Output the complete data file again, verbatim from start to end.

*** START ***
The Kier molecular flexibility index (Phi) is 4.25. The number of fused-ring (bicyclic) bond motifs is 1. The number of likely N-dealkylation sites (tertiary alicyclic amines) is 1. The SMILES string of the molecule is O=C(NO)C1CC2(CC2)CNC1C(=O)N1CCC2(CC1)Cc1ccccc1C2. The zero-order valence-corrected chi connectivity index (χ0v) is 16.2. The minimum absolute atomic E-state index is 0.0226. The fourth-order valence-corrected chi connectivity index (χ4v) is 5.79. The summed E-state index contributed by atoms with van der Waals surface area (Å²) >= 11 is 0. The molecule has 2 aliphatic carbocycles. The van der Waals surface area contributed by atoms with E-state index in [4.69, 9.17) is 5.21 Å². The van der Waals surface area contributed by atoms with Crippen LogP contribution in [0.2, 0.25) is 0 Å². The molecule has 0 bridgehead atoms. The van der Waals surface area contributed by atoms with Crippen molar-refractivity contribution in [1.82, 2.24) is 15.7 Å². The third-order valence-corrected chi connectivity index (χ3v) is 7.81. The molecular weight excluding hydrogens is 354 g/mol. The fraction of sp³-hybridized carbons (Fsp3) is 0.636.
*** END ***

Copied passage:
The Kier molecular flexibility index (Phi) is 4.25. The number of fused-ring (bicyclic) bond motifs is 1. The number of likely N-dealkylation sites (tertiary alicyclic amines) is 1. The SMILES string of the molecule is O=C(NO)C1CC2(CC2)CNC1C(=O)N1CCC2(CC1)Cc1ccccc1C2. The zero-order valence-corrected chi connectivity index (χ0v) is 16.2. The minimum absolute atomic E-state index is 0.0226. The fourth-order valence-corrected chi connectivity index (χ4v) is 5.79. The summed E-state index contributed by atoms with van der Waals surface area (Å²) >= 11 is 0. The molecule has 2 aliphatic carbocycles. The van der Waals surface area contributed by atoms with E-state index in [4.69, 9.17) is 5.21 Å². The van der Waals surface area contributed by atoms with Crippen LogP contribution in [0.2, 0.25) is 0 Å². The molecule has 0 bridgehead atoms. The van der Waals surface area contributed by atoms with Crippen molar-refractivity contribution in [1.82, 2.24) is 15.7 Å². The third-order valence-corrected chi connectivity index (χ3v) is 7.81. The molecular weight excluding hydrogens is 354 g/mol. The fraction of sp³-hybridized carbons (Fsp3) is 0.636.